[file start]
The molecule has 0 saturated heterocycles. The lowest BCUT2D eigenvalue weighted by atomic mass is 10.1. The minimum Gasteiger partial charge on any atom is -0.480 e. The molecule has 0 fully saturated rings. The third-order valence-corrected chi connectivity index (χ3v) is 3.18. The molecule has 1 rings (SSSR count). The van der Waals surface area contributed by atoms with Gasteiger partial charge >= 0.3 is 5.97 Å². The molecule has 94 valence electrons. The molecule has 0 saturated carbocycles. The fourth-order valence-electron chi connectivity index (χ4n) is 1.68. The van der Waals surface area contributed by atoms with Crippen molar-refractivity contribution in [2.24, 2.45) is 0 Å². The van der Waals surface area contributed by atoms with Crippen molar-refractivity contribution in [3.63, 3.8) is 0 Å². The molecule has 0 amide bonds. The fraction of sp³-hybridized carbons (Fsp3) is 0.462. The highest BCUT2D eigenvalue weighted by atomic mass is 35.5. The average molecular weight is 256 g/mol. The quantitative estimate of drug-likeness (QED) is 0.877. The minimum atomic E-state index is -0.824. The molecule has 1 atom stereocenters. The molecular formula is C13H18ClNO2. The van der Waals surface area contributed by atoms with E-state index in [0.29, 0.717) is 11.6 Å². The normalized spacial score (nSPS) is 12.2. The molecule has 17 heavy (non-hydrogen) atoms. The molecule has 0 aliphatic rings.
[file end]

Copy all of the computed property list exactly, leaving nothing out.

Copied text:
The molecule has 0 saturated heterocycles. The lowest BCUT2D eigenvalue weighted by atomic mass is 10.1. The minimum Gasteiger partial charge on any atom is -0.480 e. The molecule has 0 fully saturated rings. The third-order valence-corrected chi connectivity index (χ3v) is 3.18. The molecule has 1 rings (SSSR count). The van der Waals surface area contributed by atoms with Gasteiger partial charge >= 0.3 is 5.97 Å². The molecule has 94 valence electrons. The molecule has 0 saturated carbocycles. The fourth-order valence-electron chi connectivity index (χ4n) is 1.68. The van der Waals surface area contributed by atoms with Crippen molar-refractivity contribution in [2.24, 2.45) is 0 Å². The van der Waals surface area contributed by atoms with Crippen molar-refractivity contribution in [3.63, 3.8) is 0 Å². The molecule has 0 amide bonds. The fraction of sp³-hybridized carbons (Fsp3) is 0.462. The highest BCUT2D eigenvalue weighted by atomic mass is 35.5. The average molecular weight is 256 g/mol. The quantitative estimate of drug-likeness (QED) is 0.877. The minimum atomic E-state index is -0.824. The molecule has 1 atom stereocenters. The molecular formula is C13H18ClNO2. The van der Waals surface area contributed by atoms with E-state index in [0.29, 0.717) is 11.6 Å². The normalized spacial score (nSPS) is 12.2. The molecule has 17 heavy (non-hydrogen) atoms. The molecule has 0 aliphatic rings.